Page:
However, bananas are incredibly versatile and can be used in a number of desserts. BBC Good Food recommends several, including a classic banana bread that takes just 20 minutes to make and 1 hour 15 minutes in the oven. However, not all of us are natural bakers, so if even the thought of trying to use baking soda scares you, there is a chocolate baked banana option, which only has three ingredients.
If you opt for this, simply make a slit in the top of each old banana (save the peels), add chocolate buttons in the middle, wrap each individually in loose foil packets and put in a heated oven at 200C / 180C fan/gas 6 for 25 minutes until skins turn black. Then serve the nice gooey banana-chocolate combo with ice cream (you can also cook them on the barbecue).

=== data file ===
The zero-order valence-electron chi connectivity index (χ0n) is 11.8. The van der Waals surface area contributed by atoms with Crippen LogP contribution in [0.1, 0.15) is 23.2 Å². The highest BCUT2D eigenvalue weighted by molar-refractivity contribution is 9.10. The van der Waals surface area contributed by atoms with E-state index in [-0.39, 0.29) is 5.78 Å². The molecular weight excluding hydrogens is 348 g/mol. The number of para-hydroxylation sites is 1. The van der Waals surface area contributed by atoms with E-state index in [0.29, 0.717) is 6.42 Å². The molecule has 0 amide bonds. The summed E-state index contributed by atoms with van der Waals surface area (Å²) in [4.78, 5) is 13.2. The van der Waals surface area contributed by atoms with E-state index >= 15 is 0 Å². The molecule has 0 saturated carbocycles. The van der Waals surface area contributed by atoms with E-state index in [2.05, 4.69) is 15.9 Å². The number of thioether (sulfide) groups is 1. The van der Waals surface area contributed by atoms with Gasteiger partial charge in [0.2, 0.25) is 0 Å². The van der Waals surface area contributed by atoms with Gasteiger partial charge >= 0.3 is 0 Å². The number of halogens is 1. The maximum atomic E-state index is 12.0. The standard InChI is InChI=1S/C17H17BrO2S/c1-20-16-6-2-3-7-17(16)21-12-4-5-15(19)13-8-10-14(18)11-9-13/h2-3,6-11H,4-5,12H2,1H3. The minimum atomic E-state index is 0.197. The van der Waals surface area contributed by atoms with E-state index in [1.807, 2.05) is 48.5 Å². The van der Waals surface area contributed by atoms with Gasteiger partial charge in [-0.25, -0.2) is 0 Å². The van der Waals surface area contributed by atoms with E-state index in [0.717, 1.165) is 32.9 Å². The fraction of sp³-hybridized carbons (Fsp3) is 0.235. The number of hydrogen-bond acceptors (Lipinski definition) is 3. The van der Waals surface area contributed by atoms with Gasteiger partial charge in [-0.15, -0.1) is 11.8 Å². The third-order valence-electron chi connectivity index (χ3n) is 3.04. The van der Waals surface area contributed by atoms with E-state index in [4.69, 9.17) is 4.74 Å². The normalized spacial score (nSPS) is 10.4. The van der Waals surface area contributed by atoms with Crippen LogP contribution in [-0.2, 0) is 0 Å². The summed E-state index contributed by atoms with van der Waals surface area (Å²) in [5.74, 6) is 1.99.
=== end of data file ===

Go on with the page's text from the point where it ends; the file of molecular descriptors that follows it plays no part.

Alternatively, foodie Instagram account The Wandering Chickpea has a gorgeous Middle Eastern-inspired banana bread made with aged bananas, tahini, olive oil, milk, flour, baking powder and baking soda, brown sugar and cane sugar, and is flavored with cinnamon and Rendez-vous. Check it out!
Pizza is a great format to use up leftovers. Everything tastes better with tomato sauce and cheese, and you can mix in all kinds of toppings.
The Love Food Hate Waste Instagram account recommends using forgotten flatbreads (alternatively, a few pittas for smaller pizzas would do) and adding any veggies you might have on hand. This recipe opts for aged mushrooms and spinach as toppings. Both are items that tend to have to be used up pretty quickly before they get a little sad, but they’re easily revived here.